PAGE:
Oxidative stress is recognized as an important factor in the development of liver pathologies. The reactive oxygen species endogenously generated or as a consequence of xenobiotic metabolism are eliminated by enzymatic and nonenzymatic cellular systems. Besides endogen defences, the antioxidant consumption in the diet has an important role in the protection against the development of diseases product of oxidative damage. Resveratrol is a naturally occurring compound which is part of the human diet. This molecule has been shown to have many biological properties, including antioxidant activity. We decided to test if resveratrol could protect primary hepatocytes in culture from oxidative stress damage and if so, to determine if this compound affects the cellular detoxifying systems and their regulation through the Nrf2 transcription factor that regulates the expression of antioxidant and phase II detoxifying enzymes. Cell death by necrosis was detected by measuring the activity of lactate dehydrogenase liberated to the medium. The activities of antioxidant and phase II enzymes were measured using previously described methods. Activation of the Nrf2 transcription factor was studied by confocal microscopy and the Nrf2 and its coding mRNA levels were determined by western blot and quantitative PCR respectively. Resveratrol pre-treatment effectively protected hepatocytes in culture exposed to oxidative stress, increasing the activities of catalase, superoxide dismutase, glutathione peroxidase, NADPH quinone oxidoreductase and glutathione-S-transferase. Resveratrol increases the level of Nrf2 and induces its translocation to the nucleus. Also, it increases the concentration of the coding mRNA for Nrf2. In this work we show that resveratrol could be a useful drug for the protection of liver cells from oxidative stress induced damage.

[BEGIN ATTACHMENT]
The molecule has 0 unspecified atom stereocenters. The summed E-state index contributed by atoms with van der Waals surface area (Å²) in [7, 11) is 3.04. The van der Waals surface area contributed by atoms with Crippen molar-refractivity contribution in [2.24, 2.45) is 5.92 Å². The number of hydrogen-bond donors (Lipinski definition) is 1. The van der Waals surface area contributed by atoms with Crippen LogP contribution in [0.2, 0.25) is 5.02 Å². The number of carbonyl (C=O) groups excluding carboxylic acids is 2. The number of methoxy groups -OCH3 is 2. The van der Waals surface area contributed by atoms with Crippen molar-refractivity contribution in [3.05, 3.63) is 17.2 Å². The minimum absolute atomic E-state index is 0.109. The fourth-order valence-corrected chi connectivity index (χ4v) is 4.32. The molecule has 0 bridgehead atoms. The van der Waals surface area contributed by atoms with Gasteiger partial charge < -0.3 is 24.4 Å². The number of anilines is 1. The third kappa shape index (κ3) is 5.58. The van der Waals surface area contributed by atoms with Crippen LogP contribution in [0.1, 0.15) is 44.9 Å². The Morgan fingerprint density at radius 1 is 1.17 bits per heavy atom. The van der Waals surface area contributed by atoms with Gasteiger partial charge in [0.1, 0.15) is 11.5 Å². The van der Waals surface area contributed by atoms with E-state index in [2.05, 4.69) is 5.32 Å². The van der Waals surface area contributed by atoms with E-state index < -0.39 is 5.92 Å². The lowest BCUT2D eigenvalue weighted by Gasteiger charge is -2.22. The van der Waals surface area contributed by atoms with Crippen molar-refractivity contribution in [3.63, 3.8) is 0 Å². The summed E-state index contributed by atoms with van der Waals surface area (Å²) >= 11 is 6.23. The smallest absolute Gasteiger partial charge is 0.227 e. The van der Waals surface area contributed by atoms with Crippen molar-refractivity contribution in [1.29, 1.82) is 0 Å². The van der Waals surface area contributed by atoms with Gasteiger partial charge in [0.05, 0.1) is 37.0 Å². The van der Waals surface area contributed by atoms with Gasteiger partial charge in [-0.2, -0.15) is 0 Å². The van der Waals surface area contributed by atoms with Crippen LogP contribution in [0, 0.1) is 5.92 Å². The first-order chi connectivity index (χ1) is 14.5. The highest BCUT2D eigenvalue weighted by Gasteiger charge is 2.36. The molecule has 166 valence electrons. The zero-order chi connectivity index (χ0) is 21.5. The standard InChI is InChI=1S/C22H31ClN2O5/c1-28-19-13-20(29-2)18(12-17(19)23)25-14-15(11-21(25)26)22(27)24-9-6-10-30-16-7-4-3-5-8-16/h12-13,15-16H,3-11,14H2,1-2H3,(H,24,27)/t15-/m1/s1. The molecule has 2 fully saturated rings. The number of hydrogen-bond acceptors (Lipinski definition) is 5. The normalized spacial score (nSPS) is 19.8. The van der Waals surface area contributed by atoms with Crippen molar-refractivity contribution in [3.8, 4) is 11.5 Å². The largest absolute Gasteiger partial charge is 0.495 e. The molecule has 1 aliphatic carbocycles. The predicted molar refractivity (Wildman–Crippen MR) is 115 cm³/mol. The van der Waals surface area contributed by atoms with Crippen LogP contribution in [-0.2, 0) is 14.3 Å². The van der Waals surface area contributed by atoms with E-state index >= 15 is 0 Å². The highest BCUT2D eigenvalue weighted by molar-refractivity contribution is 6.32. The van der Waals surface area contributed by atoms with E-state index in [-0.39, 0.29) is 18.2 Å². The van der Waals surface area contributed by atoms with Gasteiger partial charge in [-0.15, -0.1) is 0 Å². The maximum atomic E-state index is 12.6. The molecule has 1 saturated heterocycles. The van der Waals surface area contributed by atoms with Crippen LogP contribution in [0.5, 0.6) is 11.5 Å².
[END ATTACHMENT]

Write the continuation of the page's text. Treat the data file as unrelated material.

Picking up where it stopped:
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Resveratrol induces glutathione synthesis by activation of Nrf2 and protects against cigarette smoke-mediated oxidative stress in human lung epithelial cells.

Am J Physiol Lung Cell Mol Physiol. 2008 Mar;294(3):L478-88. Epub 2007 Dec 27.

Kode A, Rajendrasozhan S, Caito S, Yang SR, Megson IL, Rahman I.

Department of Environmental Medicine, Lung Biology and Disease Program, University of Rochester Medical Center, Box 850,601 Elmwood Ave., Rochester, NY 14642, USA.